He led Juan Martin Del Potro in the US Open final before crumbling in a five-set defeat in what would have been his sixth straight win in New York. Intriguingly, Federer did not win another title after 2008 in the Big Apple. In recent memory, his losses against Del Potro and Dominic Thiem at Indian Wells is a manifestation of the great man’s unfathomable vulnerability.
Of course, critics will argue that he has made memorable comebacks in five-setters too, notably his remarkable rebound against Tommy Haas in the French Open on his way to his solitary triumph in 2009. Or of course, the enthralling five-setter against Andy Roddick at Wimbledon in 2009. For sure, there were others too (the 2017/18 five set wins in the Australian Open against Nadal and Marin Cilic), but Federer’s heart-breaking losses and nerve-jangling reluctance to convert breakpoints (41 percent) and game points, had become a peculiar trademark of his landmark journey.
In a way it was fitting then that serving 9-8 in the deciding tiebreaker of the final match of his life, Federer-Nadal could not pull it off. It would have been a magical consummation, but instead became a gut-wrenching loss. That some of the greatest matches in tennis had Federer at the receiving end, however, only accentuates his brilliance. His losses strangely enough overshadow his glittering triumphs. That flying in the face of a brutal competitive ‘winning is everything’ attitude, Federer taught us something else — Sometimes you win even when you lose.
At around a little past midnight on September 23, the first day of the Laver Cup, the story finally came to an end. That dreaded moment of imagining a tennis court without Federer was for real. At the O2 Arena there were moist eyes, and some just cried copiously, uninhibitedly expressing their love for the 41-year-old with a wobbly right-knee which refused to recuperate despite three surgical interventions.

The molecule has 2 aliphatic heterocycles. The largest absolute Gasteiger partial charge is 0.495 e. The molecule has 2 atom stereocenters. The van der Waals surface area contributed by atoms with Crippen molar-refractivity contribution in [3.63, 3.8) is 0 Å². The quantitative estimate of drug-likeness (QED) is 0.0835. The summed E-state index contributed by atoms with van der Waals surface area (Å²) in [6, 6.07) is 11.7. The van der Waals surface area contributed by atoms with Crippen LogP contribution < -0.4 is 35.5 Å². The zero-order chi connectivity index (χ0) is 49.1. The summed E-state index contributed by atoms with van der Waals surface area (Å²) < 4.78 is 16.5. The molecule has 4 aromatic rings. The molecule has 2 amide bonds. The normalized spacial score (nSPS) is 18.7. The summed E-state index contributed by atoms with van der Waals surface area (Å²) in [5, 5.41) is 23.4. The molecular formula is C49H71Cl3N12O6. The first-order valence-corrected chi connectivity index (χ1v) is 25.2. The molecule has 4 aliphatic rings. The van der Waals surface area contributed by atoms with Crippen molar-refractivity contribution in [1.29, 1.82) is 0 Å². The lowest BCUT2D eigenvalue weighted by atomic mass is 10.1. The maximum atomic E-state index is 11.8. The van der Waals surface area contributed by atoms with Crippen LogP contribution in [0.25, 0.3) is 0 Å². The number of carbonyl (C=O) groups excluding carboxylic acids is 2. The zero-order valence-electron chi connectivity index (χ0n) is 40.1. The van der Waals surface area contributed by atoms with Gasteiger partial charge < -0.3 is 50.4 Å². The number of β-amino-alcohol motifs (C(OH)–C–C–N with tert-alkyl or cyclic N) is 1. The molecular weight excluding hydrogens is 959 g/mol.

Federer broke down, expectedly perhaps, the weight of the realisation of retirement palpably sinking in. That two of Federer’s outstanding compatriots applauded him, celebrating their own competitor, was testimony to Federer’s enormous lasting legacy. And their own. Nadal and Djokovic are exemplary competitors, great sportsmen. As we discovered, lovely human beings. They cried too, GOATs all. It was as Djokovic put it, “a beautiful moment”. For tennis. For sports. For humanity.
End Of The Camelot Era
Outside, the London air was now getting cold. The teeming crowds, emotionally drained, and physically exhausted after several hours of amazing tennis, walked desultorily home. Almost everyone lost in their own thoughts, overwhelmed by the enormity of the occasion. The history that they were part of. The history that was scripted by a marvellous magician wielding a Wilson racquet.
Within seconds of Jack Sock’s precise winner, Roger Federer had become a ‘former’ tennis champion. The panoply of the maestro’s tennis histrionics was now past. The slam-dunk phase of his career where he practically won everything was now just an awe-inspiring feat of biblical proportions to cherish. We had seen the end of the Camelot era. It was 12.26 am on September 23, 2022.I boarded the jam-packed tube that had several nationalities represented at that unearthly hour. A tall young girl wearing a RF cap that concealed her face was typing furiously into her mobile phone. Her eyes from what I could see was swelled up. I knew that leaving an empty O2 Arena in which 16,000 fans had just rhapsodised their hero, Roger Federer had quietly disappeared into the night. Just like the train that had now entered a dark tunnel as it sped towards Central London.